Pre-show work is a common method used by many magicians and mentalists. Pre-show work broadly refers to work prior to the show that would allow the performer to gain or force information, which the performer can use during the show as part of an effect.
Here’s one example. Before the show, the mentalist mingles around with people who are going to see the show. The mentalist approaches Jane and asks her to think of a two digit number. Then as the mentalist looks away, he asks Jane to write down the number on a piece of paper so that she cannot change her mind. The paper is folded up and safely left in Jane’s pocket. The mentalist turns back and guesses “33.” Jane however says that it is wrong. He says, “Nevermind, we’ll try again later. If I call on you later during the show, think of this two digit number.” Secretly though, the mentalist has obtained her two digit number by using an accomplice who peeked at the information from behind while Jane was writing it down. Now during the show, he can call on Jane to think of a two digit number and reveal it. This method is highly deceptive.
Among those who use pre-show work, there are two groups. The first group openly declare their pre-show work. For example, the mentalist may call up Jane during the show and say, “Earlier, before the show, I asked Jane to think of a two digit number. I couldn’t get her number, but now I am going to try again.” Here, the audience now knows what there were things going on before the show which they did not see.
A second group of mentalists never reveals that there was any pre-show work. For example during the show, the mentalist can say the following to Jane: “Now, I want you to think of a two digit number for me. Can I first confirm that I never asked you to think of a specific number? Yes? You made up this number freely right? And this number, now, exists in your mind right?” Jane will say yes to all of this. To the audience, it seems like Jane just thought of a two digit number that only exists in her head. So pre-show work can be hidden from the audience, adding a layer of deception.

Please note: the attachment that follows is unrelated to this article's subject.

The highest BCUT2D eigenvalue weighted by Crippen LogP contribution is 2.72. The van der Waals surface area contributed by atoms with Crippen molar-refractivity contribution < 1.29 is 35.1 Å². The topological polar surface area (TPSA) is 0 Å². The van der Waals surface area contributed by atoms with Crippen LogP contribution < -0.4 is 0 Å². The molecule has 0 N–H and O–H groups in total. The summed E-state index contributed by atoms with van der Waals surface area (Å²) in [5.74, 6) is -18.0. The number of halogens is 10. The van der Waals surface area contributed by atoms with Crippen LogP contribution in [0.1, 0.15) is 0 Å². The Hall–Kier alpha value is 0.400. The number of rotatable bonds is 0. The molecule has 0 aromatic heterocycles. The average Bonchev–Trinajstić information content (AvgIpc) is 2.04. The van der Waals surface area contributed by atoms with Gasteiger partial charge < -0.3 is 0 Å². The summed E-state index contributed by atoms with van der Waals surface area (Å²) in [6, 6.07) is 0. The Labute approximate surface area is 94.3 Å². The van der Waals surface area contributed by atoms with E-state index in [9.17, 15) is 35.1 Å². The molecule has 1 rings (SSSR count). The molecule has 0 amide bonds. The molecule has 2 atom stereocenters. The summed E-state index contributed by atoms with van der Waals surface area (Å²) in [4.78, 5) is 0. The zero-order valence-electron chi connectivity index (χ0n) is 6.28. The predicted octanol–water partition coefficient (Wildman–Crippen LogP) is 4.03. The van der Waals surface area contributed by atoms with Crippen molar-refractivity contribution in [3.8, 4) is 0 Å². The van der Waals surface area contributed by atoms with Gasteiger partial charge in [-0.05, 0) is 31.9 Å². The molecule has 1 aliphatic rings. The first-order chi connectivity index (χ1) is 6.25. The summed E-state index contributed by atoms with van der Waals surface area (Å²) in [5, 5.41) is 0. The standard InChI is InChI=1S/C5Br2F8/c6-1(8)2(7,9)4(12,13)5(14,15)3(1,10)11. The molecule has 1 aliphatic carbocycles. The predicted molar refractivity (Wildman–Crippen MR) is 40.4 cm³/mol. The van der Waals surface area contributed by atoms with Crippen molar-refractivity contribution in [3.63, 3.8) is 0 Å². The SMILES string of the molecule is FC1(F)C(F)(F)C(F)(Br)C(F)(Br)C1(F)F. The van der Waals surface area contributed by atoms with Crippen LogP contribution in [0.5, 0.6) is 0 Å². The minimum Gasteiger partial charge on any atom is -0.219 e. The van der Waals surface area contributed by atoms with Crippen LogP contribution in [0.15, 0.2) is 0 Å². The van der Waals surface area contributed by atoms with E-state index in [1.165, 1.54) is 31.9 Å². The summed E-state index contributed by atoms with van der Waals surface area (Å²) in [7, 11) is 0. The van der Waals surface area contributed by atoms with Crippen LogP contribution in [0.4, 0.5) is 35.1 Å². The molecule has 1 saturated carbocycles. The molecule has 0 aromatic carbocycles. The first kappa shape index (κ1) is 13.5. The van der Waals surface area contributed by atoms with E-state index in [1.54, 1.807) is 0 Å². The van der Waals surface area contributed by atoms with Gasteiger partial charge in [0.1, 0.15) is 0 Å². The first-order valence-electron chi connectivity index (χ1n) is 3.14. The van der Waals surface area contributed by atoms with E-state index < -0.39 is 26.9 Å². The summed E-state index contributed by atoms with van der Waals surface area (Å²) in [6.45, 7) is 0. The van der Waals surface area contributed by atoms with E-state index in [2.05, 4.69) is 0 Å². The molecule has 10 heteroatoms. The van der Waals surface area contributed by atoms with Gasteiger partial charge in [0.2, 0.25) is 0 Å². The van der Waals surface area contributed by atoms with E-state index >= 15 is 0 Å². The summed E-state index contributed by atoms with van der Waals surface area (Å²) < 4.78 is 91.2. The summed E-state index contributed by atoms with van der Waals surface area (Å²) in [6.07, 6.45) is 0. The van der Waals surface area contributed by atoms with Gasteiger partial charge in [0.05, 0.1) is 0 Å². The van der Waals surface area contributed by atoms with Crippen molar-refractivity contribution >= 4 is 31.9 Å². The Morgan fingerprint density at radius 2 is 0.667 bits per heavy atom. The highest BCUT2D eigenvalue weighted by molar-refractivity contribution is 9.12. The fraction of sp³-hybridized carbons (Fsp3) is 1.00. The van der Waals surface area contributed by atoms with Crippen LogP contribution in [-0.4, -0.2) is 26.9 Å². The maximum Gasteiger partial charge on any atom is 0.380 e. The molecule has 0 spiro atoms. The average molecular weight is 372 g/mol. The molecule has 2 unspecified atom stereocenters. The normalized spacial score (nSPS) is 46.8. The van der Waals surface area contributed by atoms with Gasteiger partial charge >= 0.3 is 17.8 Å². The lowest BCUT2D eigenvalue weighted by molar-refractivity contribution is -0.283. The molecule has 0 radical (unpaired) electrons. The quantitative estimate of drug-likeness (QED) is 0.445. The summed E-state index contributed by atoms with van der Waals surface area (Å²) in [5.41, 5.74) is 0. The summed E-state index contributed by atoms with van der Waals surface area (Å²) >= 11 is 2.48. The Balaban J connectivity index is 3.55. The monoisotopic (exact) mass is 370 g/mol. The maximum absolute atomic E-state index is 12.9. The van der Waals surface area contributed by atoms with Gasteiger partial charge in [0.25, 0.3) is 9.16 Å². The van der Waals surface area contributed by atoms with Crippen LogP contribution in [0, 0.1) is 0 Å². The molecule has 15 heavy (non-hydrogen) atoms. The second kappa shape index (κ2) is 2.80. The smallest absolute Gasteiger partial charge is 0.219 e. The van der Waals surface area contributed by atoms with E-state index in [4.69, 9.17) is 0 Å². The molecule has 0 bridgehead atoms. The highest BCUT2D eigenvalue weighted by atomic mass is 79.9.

There are other kinds of pre-show methods like stalking someone’s Facebook to gain information, or forcing information (eg. asking someone to flip to a page of a gimmicked book and remember the first word on that page which actually repeats on every page). This allows the performer to reveal a lot of information during the show and would seem impossible. The audience cannot back trace this because they have not seen the full process.
Among mentalists, pre-show raises ethical issues, especially when it comes to hiding the fact that pre-show work was done. Ethical issues aside, some mentalists like it and some don’t.
Moral of the story: Now that you have a basic grasp what pre-show is, you know what may be going on whenever a magician or mentalist talks to you before the show. But be nice and don’t go around exposing him/her of course.
Note: Frederick Mentalism: The Singapore Mentalist does NOT use pre-show work.
Social Engineering?: Written By a Mentalist in Singapore (who was an Information Security Scholar)
Mentalists detect lies, use psychological influence and use other information gathering techniques to know what’s on your mind. They use it for your entertainment, to create the illusion of mind reading. No harm there right?